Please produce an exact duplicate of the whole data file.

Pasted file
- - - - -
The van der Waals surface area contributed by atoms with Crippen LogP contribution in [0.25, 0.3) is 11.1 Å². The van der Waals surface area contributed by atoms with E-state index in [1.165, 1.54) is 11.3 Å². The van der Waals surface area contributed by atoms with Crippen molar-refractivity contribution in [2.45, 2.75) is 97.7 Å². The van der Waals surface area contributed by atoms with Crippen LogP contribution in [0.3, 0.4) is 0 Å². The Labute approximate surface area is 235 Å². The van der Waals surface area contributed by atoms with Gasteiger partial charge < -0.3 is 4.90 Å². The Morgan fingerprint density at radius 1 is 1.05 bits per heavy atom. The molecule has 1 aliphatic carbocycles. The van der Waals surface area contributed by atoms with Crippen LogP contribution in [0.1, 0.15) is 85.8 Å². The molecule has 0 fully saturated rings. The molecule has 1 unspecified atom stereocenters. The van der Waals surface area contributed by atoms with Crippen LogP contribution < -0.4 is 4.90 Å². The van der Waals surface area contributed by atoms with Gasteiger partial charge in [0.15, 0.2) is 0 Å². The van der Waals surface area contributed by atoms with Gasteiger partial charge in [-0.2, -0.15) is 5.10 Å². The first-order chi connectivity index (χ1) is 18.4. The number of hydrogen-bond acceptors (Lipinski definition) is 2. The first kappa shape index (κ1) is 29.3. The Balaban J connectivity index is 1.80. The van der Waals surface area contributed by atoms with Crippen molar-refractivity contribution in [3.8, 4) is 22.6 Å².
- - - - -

The van der Waals surface area contributed by atoms with Crippen LogP contribution in [0.25, 0.3) is 11.1 Å². The van der Waals surface area contributed by atoms with E-state index in [1.165, 1.54) is 11.3 Å². The van der Waals surface area contributed by atoms with Crippen molar-refractivity contribution in [2.45, 2.75) is 97.7 Å². The van der Waals surface area contributed by atoms with Crippen LogP contribution in [0.3, 0.4) is 0 Å². The Labute approximate surface area is 235 Å². The van der Waals surface area contributed by atoms with Gasteiger partial charge < -0.3 is 4.90 Å². The Morgan fingerprint density at radius 1 is 1.05 bits per heavy atom. The molecule has 1 aliphatic carbocycles. The van der Waals surface area contributed by atoms with Crippen LogP contribution in [0.1, 0.15) is 85.8 Å². The molecule has 0 fully saturated rings. The molecule has 1 unspecified atom stereocenters. The van der Waals surface area contributed by atoms with Crippen LogP contribution < -0.4 is 4.90 Å². The van der Waals surface area contributed by atoms with Gasteiger partial charge in [0.15, 0.2) is 0 Å². The van der Waals surface area contributed by atoms with Gasteiger partial charge in [-0.2, -0.15) is 5.10 Å². The first-order chi connectivity index (χ1) is 18.4. The number of hydrogen-bond acceptors (Lipinski definition) is 2. The first kappa shape index (κ1) is 29.3. The Balaban J connectivity index is 1.80. The van der Waals surface area contributed by atoms with Crippen molar-refractivity contribution in [3.8, 4) is 22.6 Å².